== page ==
After decades of the sea being treated as a vast sump for city sewage and agricultural runoff, it’s payback time. The sea smells. The once hopeful Salton City, laid out and piped for water along the western shore, was a ghost town before it was built. Who can blame tourists for staying away? Since 1986 official warnings from the state’s department of health services have said adults should limit their consumption of Salton Sea croaker, orange-mouth corvina, sargo, and tilapia to “one four-ounce portion per two weeks, or one eight-ounce portion per month.” For women of childbearing age and children, “it should be avoided altogether.”

According to local state parks supervisor Steve Horvitz, the warning caused a drop-off of 110,000 visitors in the first year, although figures have climbed back since.

Salton City resident and the sea’s biggest champion, Norm Niver, calls this ridiculous. “There’s more selenium in a stalk of celery than in a 20-pound corvina,” he says. “That warning has the same value as the cancer warning on a can of diet soda.” He points out that the sea is still listed by the regional water board in a “recreational one” category, the safest water recreation area. “I eat tilapia from it every day,” he says. “My cat Charles did too. And he lived to be 21!”

Seventy-three-year-old Congressman George Brown (D-Riverside) remembers better times. “In the ’20s, the elite from L.A. and San Diego would be there,” he says. “They’d go speed-boating, hunting. It was the ‘in’ place. Even 15 years ago it was getting half a million visitor days per year, generating $50 million in revenue. People would be fishing, bird-hunting, swimming — in those days, you could swim in it.”

Brown loves this sea, which has been called “a mistake of man and perhaps of nature.” The man who’s leading fellow congressmen Duncan Hunter, Brian Bilbray, and other Southwestern representatives in a battle for the Salton Sea waxes nostalgic. Brown’s family has always farmed near it. Still do. In 1993 he was authorized to spend $10 million on research “to see what could be done.’’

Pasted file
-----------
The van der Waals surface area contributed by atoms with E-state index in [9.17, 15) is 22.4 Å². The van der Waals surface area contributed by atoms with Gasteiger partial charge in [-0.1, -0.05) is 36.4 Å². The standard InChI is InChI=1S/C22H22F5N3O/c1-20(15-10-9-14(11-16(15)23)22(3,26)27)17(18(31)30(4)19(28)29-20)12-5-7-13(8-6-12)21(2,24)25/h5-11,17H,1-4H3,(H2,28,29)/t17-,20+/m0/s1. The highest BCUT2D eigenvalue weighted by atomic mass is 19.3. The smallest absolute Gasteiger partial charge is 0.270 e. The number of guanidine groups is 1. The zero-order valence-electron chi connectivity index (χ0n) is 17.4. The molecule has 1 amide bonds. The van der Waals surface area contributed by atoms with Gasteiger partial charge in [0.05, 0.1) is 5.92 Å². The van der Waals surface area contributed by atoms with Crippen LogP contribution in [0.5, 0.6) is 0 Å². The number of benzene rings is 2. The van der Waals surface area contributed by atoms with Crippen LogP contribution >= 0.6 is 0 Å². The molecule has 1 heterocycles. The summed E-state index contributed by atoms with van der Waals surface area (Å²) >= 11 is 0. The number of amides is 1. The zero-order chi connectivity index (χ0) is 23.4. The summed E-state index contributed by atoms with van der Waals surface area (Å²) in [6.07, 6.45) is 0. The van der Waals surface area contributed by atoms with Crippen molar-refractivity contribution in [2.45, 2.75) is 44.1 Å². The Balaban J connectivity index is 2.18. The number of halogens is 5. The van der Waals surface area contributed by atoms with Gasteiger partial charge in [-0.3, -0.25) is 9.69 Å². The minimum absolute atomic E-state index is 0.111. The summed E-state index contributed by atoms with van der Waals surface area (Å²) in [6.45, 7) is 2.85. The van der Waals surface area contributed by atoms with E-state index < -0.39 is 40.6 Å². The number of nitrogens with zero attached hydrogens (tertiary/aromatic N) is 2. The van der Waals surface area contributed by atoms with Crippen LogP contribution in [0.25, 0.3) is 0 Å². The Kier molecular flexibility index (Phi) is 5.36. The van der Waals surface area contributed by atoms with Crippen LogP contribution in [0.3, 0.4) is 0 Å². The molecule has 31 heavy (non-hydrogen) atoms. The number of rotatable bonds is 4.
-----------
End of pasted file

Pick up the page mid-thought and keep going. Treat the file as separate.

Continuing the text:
Events involving San Diego, Brown believes, are bringing the sea to a critical phase in its 92-year history. “We have to face the fact," he says, “that changes are going to come. San Diego wants to buy a good part of what the water farmers are starting to conserve. The (Los Angeles Metropolitan Water Board] is looking at it as well. Mexico is starting to recycle its runoff from places like Mexicali by reclaiming the New River runoff. (The New River runs north through Mexico into the Salton Sea.] All this combined will reduce the amount of water feeding into the Salton Sea by a quarter to a third. Every acre-foot the sea loses means a fifth of an acre reduction in its surface area. If San Diego buys 200,000 acre-feet of that water, the sea will be reduced in area by 40,000 acres.”

Just this decrease, he says, will produce more concentrated salination and one mile of extra land between the present waters edge and the resulting shoreline. That will mean shoreline houses will soon have a mile of desert between them and the retreating sea.

“That is not a ‘maybe.’ That is going to happen,” Brown says. “What I’m afraid of is that nobody’s thought this through.”

Brown suggested to Pete Wilson that the governor initiate a program for the Salton Sea area to stimulate economic renewal and save the sea. “It will be a smaller lake, but if ocean-salt levels can be maintained, it could survive as a saltwater fish habitat and a sanctuary for birds.”

That would take money. Money to create a less saline lake and to pay for pumps to provide the sea with an artificial outlet up to the Gulf of California, a 227-foot rise. Funds would also help develop manmade wetlands, marshes that could break down chemicals from farmers’ runoff water entering the sea.